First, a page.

The court called the wording of the Section vague. (Agence France-Presse)
The Indian Supreme Court on Tuesday struck down a section of a law that allowed the authorities to jail people for offensive online posts, in a judgment that was regarded as a landmark ruling on free speech in India.
The law stipulated that a person could be jailed for up to three years for any communication online that was, among other things, "grossly offensive," "menacing" or "false," and for the purpose of causing "annoyance," "inconvenience" or "injury." The provisions, which led to highly publicized arrests in recent years, had been roundly criticised by legal experts who called them vague and argued that they had been used in some cases to stifle dissent.
Calling the wording so vague that "virtually any opinion on any subject would be covered by it," the court said "if it is to withstand the test of constitutionality, the chilling effect on free speech would be total."
Sunil Abraham, the executive director of the Center for Internet & Society, which is based in Bangalore, called the decision "amazing."
"It is in continuation of a great tradition in India: that of apex courts consistently, over the years, protecting the citizens of India from violations of human rights," he said.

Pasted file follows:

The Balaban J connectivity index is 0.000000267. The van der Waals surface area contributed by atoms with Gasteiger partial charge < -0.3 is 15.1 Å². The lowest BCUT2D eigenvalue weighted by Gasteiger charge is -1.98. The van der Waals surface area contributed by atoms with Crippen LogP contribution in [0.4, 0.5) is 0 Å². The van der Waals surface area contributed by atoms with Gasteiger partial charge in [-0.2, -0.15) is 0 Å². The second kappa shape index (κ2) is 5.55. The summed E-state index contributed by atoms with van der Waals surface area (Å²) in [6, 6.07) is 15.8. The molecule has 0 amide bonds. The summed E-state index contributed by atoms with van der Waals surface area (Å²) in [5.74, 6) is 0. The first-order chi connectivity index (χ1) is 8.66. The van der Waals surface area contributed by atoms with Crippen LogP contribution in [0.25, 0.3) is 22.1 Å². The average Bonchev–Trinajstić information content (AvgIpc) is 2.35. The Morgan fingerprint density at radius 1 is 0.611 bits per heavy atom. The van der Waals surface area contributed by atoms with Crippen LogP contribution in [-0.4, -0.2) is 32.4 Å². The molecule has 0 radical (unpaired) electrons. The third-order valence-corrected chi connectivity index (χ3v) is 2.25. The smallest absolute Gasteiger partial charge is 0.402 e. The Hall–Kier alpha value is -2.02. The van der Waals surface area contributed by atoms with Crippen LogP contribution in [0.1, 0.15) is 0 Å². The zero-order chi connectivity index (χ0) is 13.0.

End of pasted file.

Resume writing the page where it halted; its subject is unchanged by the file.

India is considered by some to be one of the world's most freewheeling democracies, but the law reflected the ambivalence with which Indian officials have sometimes treated freedom of expression, occasionally citing the Constitution's allowance of "reasonable restrictions" on free speech in order to ban books, movies and other material about subjects like sex, politics and religion.
The government recently blocked the screening in India of the BBC documentary "India's Daughter," about the Delhi gang rape in 2012 that made international news.
The law, the Information Technology (Amendment) Act, was passed by parliament shortly after the three-day terrorist attacks on Mumbai in 2008. It granted the authorities more expansive powers to monitor electronic communications for reasons of national security. That section was not a part of the court case.
In the past, critics have been particularly worried that the section of the law that was struck down was ripe for misuse at the hands of police officials often beholden to political parties.
Last week, a young man in the northern Indian state of Uttar Pradesh became one of the latest people to be arrested under the law when the police said he incorrectly attributed a polarizing statement to the lawmaker Azam Khan on Facebook.
Other highly publicized cases include the arrest in 2012 of a professor accused of sharing cartoons mocking the chief minister of West Bengal state on Facebook and the arrest of two young women after one shared a Facebook post criticizing the virtual shutdown of Mumbai following the death of a revered right-wing political leader there. The professor is still contesting his case in court, while the case against the two young women was dropped in 2013, according to the Press Trust of India.
In a separate part of the Supreme Court judgment, the justices made it harder to force websites to take down content, although a legal expert said it remained to be seen how much of an impediment the ruling would be to blocking content.
© 2015, The New York Times News Service